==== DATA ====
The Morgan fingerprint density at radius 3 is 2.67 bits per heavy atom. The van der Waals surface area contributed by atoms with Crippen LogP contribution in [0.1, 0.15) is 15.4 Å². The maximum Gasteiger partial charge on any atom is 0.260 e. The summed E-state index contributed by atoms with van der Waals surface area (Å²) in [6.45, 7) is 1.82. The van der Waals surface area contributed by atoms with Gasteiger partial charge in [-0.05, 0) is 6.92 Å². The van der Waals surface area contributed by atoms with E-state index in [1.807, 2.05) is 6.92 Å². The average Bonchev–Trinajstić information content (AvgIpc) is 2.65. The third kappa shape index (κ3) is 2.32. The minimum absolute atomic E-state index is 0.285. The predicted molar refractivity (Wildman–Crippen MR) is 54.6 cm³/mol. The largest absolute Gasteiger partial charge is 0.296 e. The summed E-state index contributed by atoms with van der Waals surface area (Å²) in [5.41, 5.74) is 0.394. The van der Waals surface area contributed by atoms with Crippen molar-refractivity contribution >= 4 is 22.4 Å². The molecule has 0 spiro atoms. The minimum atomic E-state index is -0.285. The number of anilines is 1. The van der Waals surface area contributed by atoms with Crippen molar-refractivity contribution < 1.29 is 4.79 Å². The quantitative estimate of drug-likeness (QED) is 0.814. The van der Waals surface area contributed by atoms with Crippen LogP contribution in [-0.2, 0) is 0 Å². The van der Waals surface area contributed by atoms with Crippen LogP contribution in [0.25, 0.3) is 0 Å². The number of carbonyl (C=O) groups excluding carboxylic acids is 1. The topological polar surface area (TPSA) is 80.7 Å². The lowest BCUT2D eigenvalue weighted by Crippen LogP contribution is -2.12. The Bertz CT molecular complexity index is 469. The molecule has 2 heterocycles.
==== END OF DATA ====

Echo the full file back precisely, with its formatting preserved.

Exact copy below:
The Morgan fingerprint density at radius 3 is 2.67 bits per heavy atom. The van der Waals surface area contributed by atoms with Crippen LogP contribution in [0.1, 0.15) is 15.4 Å². The maximum Gasteiger partial charge on any atom is 0.260 e. The summed E-state index contributed by atoms with van der Waals surface area (Å²) in [6.45, 7) is 1.82. The van der Waals surface area contributed by atoms with Gasteiger partial charge in [-0.05, 0) is 6.92 Å². The van der Waals surface area contributed by atoms with E-state index in [1.807, 2.05) is 6.92 Å². The average Bonchev–Trinajstić information content (AvgIpc) is 2.65. The third kappa shape index (κ3) is 2.32. The minimum absolute atomic E-state index is 0.285. The predicted molar refractivity (Wildman–Crippen MR) is 54.6 cm³/mol. The largest absolute Gasteiger partial charge is 0.296 e. The summed E-state index contributed by atoms with van der Waals surface area (Å²) in [5.41, 5.74) is 0.394. The van der Waals surface area contributed by atoms with Crippen molar-refractivity contribution >= 4 is 22.4 Å². The molecule has 0 spiro atoms. The minimum atomic E-state index is -0.285. The number of anilines is 1. The van der Waals surface area contributed by atoms with Crippen molar-refractivity contribution < 1.29 is 4.79 Å². The quantitative estimate of drug-likeness (QED) is 0.814. The van der Waals surface area contributed by atoms with Crippen LogP contribution in [-0.2, 0) is 0 Å². The van der Waals surface area contributed by atoms with Crippen LogP contribution in [0.25, 0.3) is 0 Å². The number of carbonyl (C=O) groups excluding carboxylic acids is 1. The topological polar surface area (TPSA) is 80.7 Å². The lowest BCUT2D eigenvalue weighted by Crippen LogP contribution is -2.12. The Bertz CT molecular complexity index is 469. The molecule has 2 heterocycles.